Isab. None, but such remedy, as, 'to save a head,
To cleave a heart in twain.

Claud. But is there any 7?
Ifab. Yes, brother, you may live :
There is a devilish mercy in the judge,
If you'll implore it, that will free
But fetter you 'till death.
Claud. Perpetual durance ?

Isab. Ay, just; perpetual durance; a restraint,
Tho' all the world's vaftidity you had,
To a determin'd scope.

Claud. But in what nature ?

Isab. In such a one, as you, consenting to't,
Would bark your honour from that trunk you bear,
And leave you naked.
Vol. I,



your life,

Think you,

Claud. Let me know the point.

Ifab.“ Oh, I do fear thee, Claudio; and I quake, " Left thou a fev'rous life should'st entertain, 6. And six or seven Winters more respect “ Than a perpetual Honour. Dar’st thou die ? « The sense of death is most in apprehension ; “ And the poor Beetle, that we tread upon, “ In corp’ral fufferance finds a pang as great, « As when a Giant dies. Claud. Why give you me this shame?

I can a resolution fetch
From flow'ry tenderness? if I must die,
I will encounter darkness as a bride,
And hug it in mine arms.
Isab. “ There spake my brother ; there my father's

“ Did utter forth a voice. Yes, thou must dic:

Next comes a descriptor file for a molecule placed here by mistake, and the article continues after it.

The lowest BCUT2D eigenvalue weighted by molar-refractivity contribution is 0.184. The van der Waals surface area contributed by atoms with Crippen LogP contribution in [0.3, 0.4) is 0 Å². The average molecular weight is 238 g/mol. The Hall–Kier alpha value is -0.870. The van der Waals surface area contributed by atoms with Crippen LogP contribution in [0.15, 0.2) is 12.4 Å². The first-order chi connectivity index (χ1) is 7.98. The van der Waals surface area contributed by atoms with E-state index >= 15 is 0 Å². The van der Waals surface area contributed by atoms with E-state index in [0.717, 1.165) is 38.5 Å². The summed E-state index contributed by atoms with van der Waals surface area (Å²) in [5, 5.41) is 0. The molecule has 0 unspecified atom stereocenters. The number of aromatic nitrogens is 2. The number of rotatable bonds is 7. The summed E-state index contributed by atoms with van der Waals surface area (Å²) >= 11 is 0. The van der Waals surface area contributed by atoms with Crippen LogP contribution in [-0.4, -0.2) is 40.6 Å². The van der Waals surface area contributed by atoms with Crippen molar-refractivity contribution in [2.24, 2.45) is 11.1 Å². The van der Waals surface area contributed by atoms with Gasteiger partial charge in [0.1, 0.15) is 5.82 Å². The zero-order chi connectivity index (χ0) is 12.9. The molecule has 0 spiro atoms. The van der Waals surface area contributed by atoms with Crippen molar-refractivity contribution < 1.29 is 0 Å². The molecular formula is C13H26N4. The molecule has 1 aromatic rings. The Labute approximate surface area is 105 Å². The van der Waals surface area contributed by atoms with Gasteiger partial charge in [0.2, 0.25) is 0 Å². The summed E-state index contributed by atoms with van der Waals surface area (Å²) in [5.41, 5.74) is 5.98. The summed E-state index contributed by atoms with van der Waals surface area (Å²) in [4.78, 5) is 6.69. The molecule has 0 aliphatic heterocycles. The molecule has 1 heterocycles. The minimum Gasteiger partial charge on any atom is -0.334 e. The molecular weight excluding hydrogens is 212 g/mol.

Thou art too noble to conserve a life
In base appliances. This outward-sainted Deputy,
Whose settled visage and delib'rate word
Nips youth i'th' head; and follies doth emmew,
As faulcon doth the fowl; is yet a devil :
His filth within being cast, he would appear
A pond as deep as hell.

Claud. 7 The Priestly Angelo?

Isab. Oh, 'tis the cunning livery of hell,
The damned'st body to invest and cover
In Priestly guards. Dost thou think, Claudio,

If 7 The PRINCELY Angelo? PRINCELY guards.] The ftupid Editors mistaking guards for satellites, (whereas it here fignifies lace) altered PRIESTLY, in both places, to PRINCELY. Where. as Shakespear wrote it PRIESTLY, as appears from the words themselves,

'tis the cunning livery of hell, The damned"A body to invest and cover

With PRIESTLY guards. In the first place we see that guards here signifies lace, as referring to livery, and as having no sense in the fignification of fatellites.